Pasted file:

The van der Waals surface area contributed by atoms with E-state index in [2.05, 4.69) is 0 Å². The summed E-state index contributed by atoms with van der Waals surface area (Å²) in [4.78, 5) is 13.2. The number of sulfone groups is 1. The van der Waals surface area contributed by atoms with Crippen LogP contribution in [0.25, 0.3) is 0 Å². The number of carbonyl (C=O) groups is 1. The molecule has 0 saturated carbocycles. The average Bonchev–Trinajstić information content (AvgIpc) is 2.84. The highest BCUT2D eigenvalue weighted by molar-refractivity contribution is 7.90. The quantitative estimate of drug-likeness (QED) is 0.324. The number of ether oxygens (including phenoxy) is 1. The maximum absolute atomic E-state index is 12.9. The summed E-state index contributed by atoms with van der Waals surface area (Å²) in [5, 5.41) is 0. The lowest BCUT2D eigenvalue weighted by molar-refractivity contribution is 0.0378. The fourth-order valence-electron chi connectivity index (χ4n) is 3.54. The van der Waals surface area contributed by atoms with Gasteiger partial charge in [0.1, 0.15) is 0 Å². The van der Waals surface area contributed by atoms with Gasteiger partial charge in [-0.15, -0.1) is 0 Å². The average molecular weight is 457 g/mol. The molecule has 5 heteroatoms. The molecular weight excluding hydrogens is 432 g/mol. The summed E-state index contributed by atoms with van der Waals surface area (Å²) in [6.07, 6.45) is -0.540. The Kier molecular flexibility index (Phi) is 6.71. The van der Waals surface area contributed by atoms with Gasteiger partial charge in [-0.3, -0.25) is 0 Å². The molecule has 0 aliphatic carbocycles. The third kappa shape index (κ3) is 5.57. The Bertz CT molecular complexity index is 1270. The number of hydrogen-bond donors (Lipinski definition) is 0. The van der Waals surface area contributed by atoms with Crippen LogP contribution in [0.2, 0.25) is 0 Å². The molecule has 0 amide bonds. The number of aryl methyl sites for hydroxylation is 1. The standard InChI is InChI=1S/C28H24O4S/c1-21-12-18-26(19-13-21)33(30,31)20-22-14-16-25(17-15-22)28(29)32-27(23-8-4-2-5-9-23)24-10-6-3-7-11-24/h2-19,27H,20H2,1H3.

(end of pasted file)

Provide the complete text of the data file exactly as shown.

The van der Waals surface area contributed by atoms with E-state index in [2.05, 4.69) is 0 Å². The summed E-state index contributed by atoms with van der Waals surface area (Å²) in [4.78, 5) is 13.2. The number of sulfone groups is 1. The van der Waals surface area contributed by atoms with Crippen LogP contribution in [0.25, 0.3) is 0 Å². The number of carbonyl (C=O) groups is 1. The molecule has 0 saturated carbocycles. The average Bonchev–Trinajstić information content (AvgIpc) is 2.84. The highest BCUT2D eigenvalue weighted by molar-refractivity contribution is 7.90. The quantitative estimate of drug-likeness (QED) is 0.324. The number of ether oxygens (including phenoxy) is 1. The maximum absolute atomic E-state index is 12.9. The summed E-state index contributed by atoms with van der Waals surface area (Å²) in [5, 5.41) is 0. The lowest BCUT2D eigenvalue weighted by molar-refractivity contribution is 0.0378. The fourth-order valence-electron chi connectivity index (χ4n) is 3.54. The van der Waals surface area contributed by atoms with Gasteiger partial charge in [0.1, 0.15) is 0 Å². The van der Waals surface area contributed by atoms with Gasteiger partial charge in [-0.15, -0.1) is 0 Å². The average molecular weight is 457 g/mol. The molecule has 5 heteroatoms. The molecular weight excluding hydrogens is 432 g/mol. The summed E-state index contributed by atoms with van der Waals surface area (Å²) in [6.07, 6.45) is -0.540. The Kier molecular flexibility index (Phi) is 6.71. The van der Waals surface area contributed by atoms with Gasteiger partial charge in [-0.3, -0.25) is 0 Å². The molecule has 0 aliphatic carbocycles. The third kappa shape index (κ3) is 5.57. The Bertz CT molecular complexity index is 1270. The number of hydrogen-bond donors (Lipinski definition) is 0. The van der Waals surface area contributed by atoms with Crippen LogP contribution in [0.2, 0.25) is 0 Å². The molecule has 0 amide bonds. The number of aryl methyl sites for hydroxylation is 1. The standard InChI is InChI=1S/C28H24O4S/c1-21-12-18-26(19-13-21)33(30,31)20-22-14-16-25(17-15-22)28(29)32-27(23-8-4-2-5-9-23)24-10-6-3-7-11-24/h2-19,27H,20H2,1H3.